Air Force May Tilt To Drones: CSAF Brown

“I want to really put a mark on the wall to start driving ourselves in that direction,” CSAF Gen. CQ Brown told the annual McAleese conference today.

The Next Generation Air Dominance (NGAD) program envisions different types of drones teamed with a sixth-generation fighter. Northrop Grumman image.

WASHINGTON: Air Force Chief of Staff Gen. CQ Brown says the service is seriously considering building a fighter fleet with more drones than piloted aircraft.

In response to my question during today’s McAleese defense conference about whether he sees the balance of piloted and uninhabited combat aircraft shifting toward drones in the future, Brown said simply: “I do.”

Such a shift in fleet structure is something the service has looked at in its Futures Game, led by Lt. Gen. Clint Hinote, deputy chief for requirements. That war game was held last fall. (Colleague Valerie Insinna detailed the China-focused 2030 scenario last month.)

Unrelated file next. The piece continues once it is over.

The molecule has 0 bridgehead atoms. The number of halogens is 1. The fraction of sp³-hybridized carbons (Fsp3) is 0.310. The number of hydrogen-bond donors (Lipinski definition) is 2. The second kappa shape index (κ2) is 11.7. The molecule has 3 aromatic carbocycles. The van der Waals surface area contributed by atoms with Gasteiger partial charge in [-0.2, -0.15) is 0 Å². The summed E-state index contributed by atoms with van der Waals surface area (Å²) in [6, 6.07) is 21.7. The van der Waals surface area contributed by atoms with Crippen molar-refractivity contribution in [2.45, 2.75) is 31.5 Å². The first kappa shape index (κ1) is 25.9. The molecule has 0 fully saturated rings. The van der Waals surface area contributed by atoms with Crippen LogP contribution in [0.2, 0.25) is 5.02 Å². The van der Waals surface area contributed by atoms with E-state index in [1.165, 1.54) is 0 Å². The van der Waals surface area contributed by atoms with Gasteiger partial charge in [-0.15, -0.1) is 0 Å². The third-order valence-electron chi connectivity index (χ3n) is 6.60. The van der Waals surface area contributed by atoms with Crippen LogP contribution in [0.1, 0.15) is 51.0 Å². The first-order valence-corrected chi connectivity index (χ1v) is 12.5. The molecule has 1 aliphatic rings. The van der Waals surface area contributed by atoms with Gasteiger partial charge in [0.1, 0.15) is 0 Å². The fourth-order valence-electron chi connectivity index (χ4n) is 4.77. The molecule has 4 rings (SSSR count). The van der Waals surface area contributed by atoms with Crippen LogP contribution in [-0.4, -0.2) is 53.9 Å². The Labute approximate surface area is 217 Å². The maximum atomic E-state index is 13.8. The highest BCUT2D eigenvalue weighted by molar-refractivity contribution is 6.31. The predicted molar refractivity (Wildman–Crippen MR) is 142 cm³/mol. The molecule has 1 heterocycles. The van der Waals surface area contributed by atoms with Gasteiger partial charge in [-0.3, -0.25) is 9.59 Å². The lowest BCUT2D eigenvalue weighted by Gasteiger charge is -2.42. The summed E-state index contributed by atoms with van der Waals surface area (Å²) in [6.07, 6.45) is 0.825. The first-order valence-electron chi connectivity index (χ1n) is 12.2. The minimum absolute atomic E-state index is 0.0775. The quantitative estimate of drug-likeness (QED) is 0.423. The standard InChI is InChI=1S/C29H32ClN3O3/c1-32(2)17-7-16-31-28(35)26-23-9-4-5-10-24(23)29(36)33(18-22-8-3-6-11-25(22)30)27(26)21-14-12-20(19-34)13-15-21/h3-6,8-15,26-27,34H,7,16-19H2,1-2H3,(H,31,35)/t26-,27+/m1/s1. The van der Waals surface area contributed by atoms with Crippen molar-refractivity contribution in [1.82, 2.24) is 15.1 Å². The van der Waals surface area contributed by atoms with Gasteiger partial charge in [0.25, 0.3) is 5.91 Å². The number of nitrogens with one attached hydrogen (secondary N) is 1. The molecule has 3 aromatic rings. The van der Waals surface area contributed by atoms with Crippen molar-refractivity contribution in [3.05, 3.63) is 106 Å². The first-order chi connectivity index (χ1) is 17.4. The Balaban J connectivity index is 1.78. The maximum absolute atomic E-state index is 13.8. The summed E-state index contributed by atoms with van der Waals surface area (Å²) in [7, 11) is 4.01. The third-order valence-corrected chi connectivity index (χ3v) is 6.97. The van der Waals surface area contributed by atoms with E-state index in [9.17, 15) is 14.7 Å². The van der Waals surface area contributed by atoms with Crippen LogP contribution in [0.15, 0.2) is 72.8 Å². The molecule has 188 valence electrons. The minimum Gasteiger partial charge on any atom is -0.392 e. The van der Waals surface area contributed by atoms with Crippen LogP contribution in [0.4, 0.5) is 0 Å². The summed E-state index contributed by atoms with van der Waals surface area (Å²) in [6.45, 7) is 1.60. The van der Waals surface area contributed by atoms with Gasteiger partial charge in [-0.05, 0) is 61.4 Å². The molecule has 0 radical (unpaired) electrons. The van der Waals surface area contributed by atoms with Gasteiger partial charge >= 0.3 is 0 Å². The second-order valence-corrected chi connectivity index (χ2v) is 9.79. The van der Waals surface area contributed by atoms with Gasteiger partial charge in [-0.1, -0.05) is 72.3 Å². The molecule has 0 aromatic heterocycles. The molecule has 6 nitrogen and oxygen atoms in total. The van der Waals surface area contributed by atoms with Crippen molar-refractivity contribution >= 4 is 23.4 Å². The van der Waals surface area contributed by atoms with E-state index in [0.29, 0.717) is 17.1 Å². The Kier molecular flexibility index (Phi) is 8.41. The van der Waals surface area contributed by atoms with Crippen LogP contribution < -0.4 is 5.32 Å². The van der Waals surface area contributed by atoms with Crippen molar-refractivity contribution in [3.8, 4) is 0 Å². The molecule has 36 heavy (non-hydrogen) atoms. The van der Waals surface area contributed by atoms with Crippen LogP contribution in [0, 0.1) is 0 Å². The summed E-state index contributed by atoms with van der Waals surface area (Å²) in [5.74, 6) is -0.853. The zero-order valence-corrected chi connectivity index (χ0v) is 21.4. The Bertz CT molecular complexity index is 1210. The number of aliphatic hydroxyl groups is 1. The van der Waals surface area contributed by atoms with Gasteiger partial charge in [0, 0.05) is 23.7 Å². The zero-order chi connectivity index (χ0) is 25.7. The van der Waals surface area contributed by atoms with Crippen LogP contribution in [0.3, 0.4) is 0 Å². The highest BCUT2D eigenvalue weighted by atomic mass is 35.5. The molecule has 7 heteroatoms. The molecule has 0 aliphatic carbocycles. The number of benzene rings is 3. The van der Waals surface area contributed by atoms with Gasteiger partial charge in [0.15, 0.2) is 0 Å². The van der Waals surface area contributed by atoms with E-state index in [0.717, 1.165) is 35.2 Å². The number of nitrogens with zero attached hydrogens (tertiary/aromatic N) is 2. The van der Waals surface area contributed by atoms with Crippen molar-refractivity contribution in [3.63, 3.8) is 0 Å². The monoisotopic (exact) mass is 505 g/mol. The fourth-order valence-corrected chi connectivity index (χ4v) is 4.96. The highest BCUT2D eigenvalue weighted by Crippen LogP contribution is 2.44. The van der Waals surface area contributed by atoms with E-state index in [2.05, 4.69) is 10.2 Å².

“Part of our analysis in that war game was to take a look at the mixture of manned platforms and unmanned platforms,” Brown said. “So, what does a future fighter squadron look like, you know, how many airplanes does it have versus how many unmanned platforms does it have? And then, how do you train differently as you do this?”

He doesn’t yet “have the answer what that mix might be,” Brown said. But, he stressed, he is laying the ground work today to guarantee the service has the ability to make such a shift in the future if it so chooses is absolutely necessary.

“I want to really put a mark on the wall to start driving ourselves in that direction,” he said, “to really start asking ourselves this question. And as we do the R&D today, we’re actually building out these capabilities — so we don’t get five to 10 to 15 years from now and go, ‘God, that would have been a really good idea.’  We got to start doing some of those things today and plan some of those seeds.”

Brown elaborated that the ongoing combat air study is an “internal document” for his own use, primarily to be used to build the fiscal 2023 budget. “And it’s hard,” he stressed, because the study — which involves the Joint Staff and DoD’s Cost Assessment and Program Evaluation (CAPE) office — is not only looking at the capabilities and aircraft the Air Force will pursue, but also at air combat needs across the services.

 

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